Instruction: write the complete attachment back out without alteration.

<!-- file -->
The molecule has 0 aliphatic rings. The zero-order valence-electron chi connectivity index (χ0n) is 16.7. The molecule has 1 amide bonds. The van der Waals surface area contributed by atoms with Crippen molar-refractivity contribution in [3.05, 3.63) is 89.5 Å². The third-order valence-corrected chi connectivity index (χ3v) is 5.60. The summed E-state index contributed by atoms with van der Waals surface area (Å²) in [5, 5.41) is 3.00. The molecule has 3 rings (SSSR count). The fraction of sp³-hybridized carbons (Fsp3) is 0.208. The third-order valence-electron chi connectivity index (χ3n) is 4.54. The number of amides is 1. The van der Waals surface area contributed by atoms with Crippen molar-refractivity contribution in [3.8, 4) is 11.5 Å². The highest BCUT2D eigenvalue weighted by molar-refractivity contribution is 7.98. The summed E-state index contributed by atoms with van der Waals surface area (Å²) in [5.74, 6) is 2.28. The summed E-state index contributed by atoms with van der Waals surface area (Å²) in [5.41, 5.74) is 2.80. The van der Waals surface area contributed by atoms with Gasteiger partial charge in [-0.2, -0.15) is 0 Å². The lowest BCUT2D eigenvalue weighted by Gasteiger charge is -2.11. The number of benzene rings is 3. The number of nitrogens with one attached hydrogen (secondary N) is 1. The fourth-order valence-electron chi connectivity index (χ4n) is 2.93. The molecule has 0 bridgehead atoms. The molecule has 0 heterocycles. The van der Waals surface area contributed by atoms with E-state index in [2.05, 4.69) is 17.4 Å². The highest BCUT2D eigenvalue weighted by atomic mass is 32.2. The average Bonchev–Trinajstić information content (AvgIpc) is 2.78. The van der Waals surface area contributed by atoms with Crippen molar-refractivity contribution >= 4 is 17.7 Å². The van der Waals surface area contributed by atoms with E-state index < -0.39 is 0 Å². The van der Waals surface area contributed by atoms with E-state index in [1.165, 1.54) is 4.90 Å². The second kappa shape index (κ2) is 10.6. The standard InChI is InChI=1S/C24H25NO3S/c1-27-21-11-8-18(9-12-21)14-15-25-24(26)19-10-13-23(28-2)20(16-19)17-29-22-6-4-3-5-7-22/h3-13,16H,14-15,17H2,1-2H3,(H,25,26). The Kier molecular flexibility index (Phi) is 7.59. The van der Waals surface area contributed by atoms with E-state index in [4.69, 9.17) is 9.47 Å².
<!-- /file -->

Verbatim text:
The molecule has 0 aliphatic rings. The zero-order valence-electron chi connectivity index (χ0n) is 16.7. The molecule has 1 amide bonds. The van der Waals surface area contributed by atoms with Crippen molar-refractivity contribution in [3.05, 3.63) is 89.5 Å². The third-order valence-corrected chi connectivity index (χ3v) is 5.60. The summed E-state index contributed by atoms with van der Waals surface area (Å²) in [5, 5.41) is 3.00. The molecule has 3 rings (SSSR count). The fraction of sp³-hybridized carbons (Fsp3) is 0.208. The third-order valence-electron chi connectivity index (χ3n) is 4.54. The number of amides is 1. The van der Waals surface area contributed by atoms with Crippen molar-refractivity contribution in [3.8, 4) is 11.5 Å². The highest BCUT2D eigenvalue weighted by molar-refractivity contribution is 7.98. The summed E-state index contributed by atoms with van der Waals surface area (Å²) in [5.74, 6) is 2.28. The summed E-state index contributed by atoms with van der Waals surface area (Å²) in [5.41, 5.74) is 2.80. The van der Waals surface area contributed by atoms with Gasteiger partial charge in [-0.2, -0.15) is 0 Å². The lowest BCUT2D eigenvalue weighted by Gasteiger charge is -2.11. The number of benzene rings is 3. The number of nitrogens with one attached hydrogen (secondary N) is 1. The fourth-order valence-electron chi connectivity index (χ4n) is 2.93. The molecule has 0 bridgehead atoms. The molecule has 0 heterocycles. The van der Waals surface area contributed by atoms with E-state index in [2.05, 4.69) is 17.4 Å². The highest BCUT2D eigenvalue weighted by atomic mass is 32.2. The average Bonchev–Trinajstić information content (AvgIpc) is 2.78. The van der Waals surface area contributed by atoms with Crippen molar-refractivity contribution >= 4 is 17.7 Å². The van der Waals surface area contributed by atoms with E-state index < -0.39 is 0 Å². The van der Waals surface area contributed by atoms with E-state index in [1.165, 1.54) is 4.90 Å². The second kappa shape index (κ2) is 10.6. The standard InChI is InChI=1S/C24H25NO3S/c1-27-21-11-8-18(9-12-21)14-15-25-24(26)19-10-13-23(28-2)20(16-19)17-29-22-6-4-3-5-7-22/h3-13,16H,14-15,17H2,1-2H3,(H,25,26). The Kier molecular flexibility index (Phi) is 7.59. The van der Waals surface area contributed by atoms with E-state index in [4.69, 9.17) is 9.47 Å².